Trade bills come and go in Washington. Disputes over computer chips, textiles, citrus, and beef sales ebb and flow in the news. But behind the headlines is a growing unease among many Americans that the United States has slipped from world economic leadership. Japan is now No. 1, says the author of a hard-hitting new book. The US isn't trying to preserve its lead anymore. It must try to catch up.
``The problem is not really a trade problem. It is much broader than that,'' says author Clyde Prestowitz Jr., a former Reagan administration trade official. ``The problem is that the United States economy as a whole is not as productive, as powerful, as competitive, as the Japanese economy - or, increasingly, as Korea, Taiwan, and Germany.''
Mr. Prestowitz sees big dangers ahead - among them: a lower standard of living for Americans, erosion of American influence, and a more dangerous, multipolar world.
``Geopolitical power, international influence, military strength are based on industrial and technological strength,'' Prestowitz said in a recent interview. ``The US will find it increasingly difficult to play the world leadership role it has played with an increasingly second-rate economy. It is very hard to be a leader when you are the world's biggest borrower.''
Prestowitz's new book, ``Trading Places: How we allowed Japan to take the lead'' (Basic Books), assails blind acceptance of free trade and the loss of US manufacturing jobs. It lays a good portion of the blame for what has happened on Americans themselves for consuming more than they produce. But it says self-criticism should be carried only so far and makes a strong case that Japan has waged an economic war to rise to dominance.
Critics may see Prestowitz's book as Japan-bashing, protectionist, or the latest pessimistic product of the new ``School of Decline'' in American writing - which also includes Paul Kennedy's ``The Rise and Fall of the Great Powers.'' Prestowitz, however, speaks Japanese, worked in Japan for a number of years, and appreciates its culture. Nevertheless, he says, Japan is now on top.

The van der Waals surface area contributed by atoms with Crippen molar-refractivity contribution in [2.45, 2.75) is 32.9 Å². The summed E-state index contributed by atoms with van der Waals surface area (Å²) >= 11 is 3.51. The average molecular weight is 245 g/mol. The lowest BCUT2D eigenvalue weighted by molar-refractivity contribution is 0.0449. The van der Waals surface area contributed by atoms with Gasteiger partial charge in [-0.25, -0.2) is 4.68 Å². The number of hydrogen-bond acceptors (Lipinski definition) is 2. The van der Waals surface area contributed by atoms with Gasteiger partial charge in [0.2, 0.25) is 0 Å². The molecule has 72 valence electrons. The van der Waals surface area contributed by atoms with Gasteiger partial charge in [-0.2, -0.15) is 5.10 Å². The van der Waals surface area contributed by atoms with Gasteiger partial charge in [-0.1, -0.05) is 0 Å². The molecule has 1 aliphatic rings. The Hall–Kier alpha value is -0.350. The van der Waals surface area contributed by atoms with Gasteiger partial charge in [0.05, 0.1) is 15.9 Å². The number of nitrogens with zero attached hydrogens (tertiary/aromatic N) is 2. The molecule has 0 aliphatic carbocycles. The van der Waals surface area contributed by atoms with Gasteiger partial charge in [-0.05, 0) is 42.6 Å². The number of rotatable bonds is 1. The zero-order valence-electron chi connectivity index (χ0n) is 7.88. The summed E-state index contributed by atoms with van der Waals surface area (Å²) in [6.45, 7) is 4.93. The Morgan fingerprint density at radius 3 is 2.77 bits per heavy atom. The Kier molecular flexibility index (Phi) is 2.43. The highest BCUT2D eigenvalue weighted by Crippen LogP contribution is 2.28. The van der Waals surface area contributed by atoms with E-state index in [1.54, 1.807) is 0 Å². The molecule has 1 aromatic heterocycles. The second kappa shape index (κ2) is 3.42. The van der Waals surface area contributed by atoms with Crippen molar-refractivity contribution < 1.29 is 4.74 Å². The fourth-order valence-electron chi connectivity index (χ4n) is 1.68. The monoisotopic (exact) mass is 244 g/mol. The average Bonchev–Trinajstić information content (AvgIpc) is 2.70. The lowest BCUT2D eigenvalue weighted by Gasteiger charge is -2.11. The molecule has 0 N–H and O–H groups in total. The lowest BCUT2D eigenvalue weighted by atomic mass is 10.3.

The book raises two key questions: Is it true that America has lost the lead? And does this matter?
``The [US] economic statistics look good right now,'' the author agrees. ``But the house is built on a foundation of sand. We are a capitalist society without capital. We don't have savings - we are borrowing. We are consuming 4 or 5 percent more than we are producing.''
In dozens of areas where one can actually measure it, America has lost its lead. Seven of Japan's banks are in the top 10 in the world in asset size; US banks have virtually vanished from top ranks. Japan's stock market capitalization has outstripped that of the US and is on its way to representing one-half of the total world stock market capitalization. The US is a net debtor; Japan is a net creditor. More and more US factories, land, and financial assets are being sold to the Japanese. The weak dollar and the strong yen are symbols of the relative economic strength of these two nations.
Does economic decline matter to America?
``As US power declines, there will be a more volatile international political and military situation,'' Prestowitz says. ``The world could become more dangerous.''
At home, US domestic problems such as poverty, illiteracy, and broken families will be that much harder to solve if Americans are becoming poorer. And finally, Prestowitz says, ``the ability of the US to fulfill the role it has historically played of being a beacon of hope, a land of opportunity for its own citizens and for others around the world, is going to be much more difficult.''
Japan and the fast-uniting European Community are supplanting the United States in economic leadership. With US loss of economic power follows the loss of military, political, and moral power.
The United States, at its best, tries to stand for democracy, human rights, individual freedom, and pluralism. While much of the rest of the world applauds these concepts, too, they are not quite the ideals there that they are in America. As the two wars of this century show, Japanese and European history are long on nationalism, imperialism, and racial superiority.
``As American influence wanes, it is not clear that there is any country or group of countries ready or willing to replace the United States,'' Prestowitz says. ``Certainly Japan isn't, as Japan's leaders have told me personally. In fact, the talk in Japan is how to revitalize the United States, because they don't see themselves as able to pick up that role.''
Neither Prestowitz nor other serious analysts see protectionism as the answer for the US - especially at a time when US exports are booming. But the US must get its house in order economically. Japan must change, too, they say. Japan must stimulate its own economy and import more while it boosts foreign aid and military spending. And as it buys US industry and real estate, Japan must allow more foreign ownership at home.
``The United States and Japan,'' Prestowitz writes, ``are fated to be closely linked. Our task is to find a way to integrate Japan's economy with our own and that of the world without being overwhelmed by it.''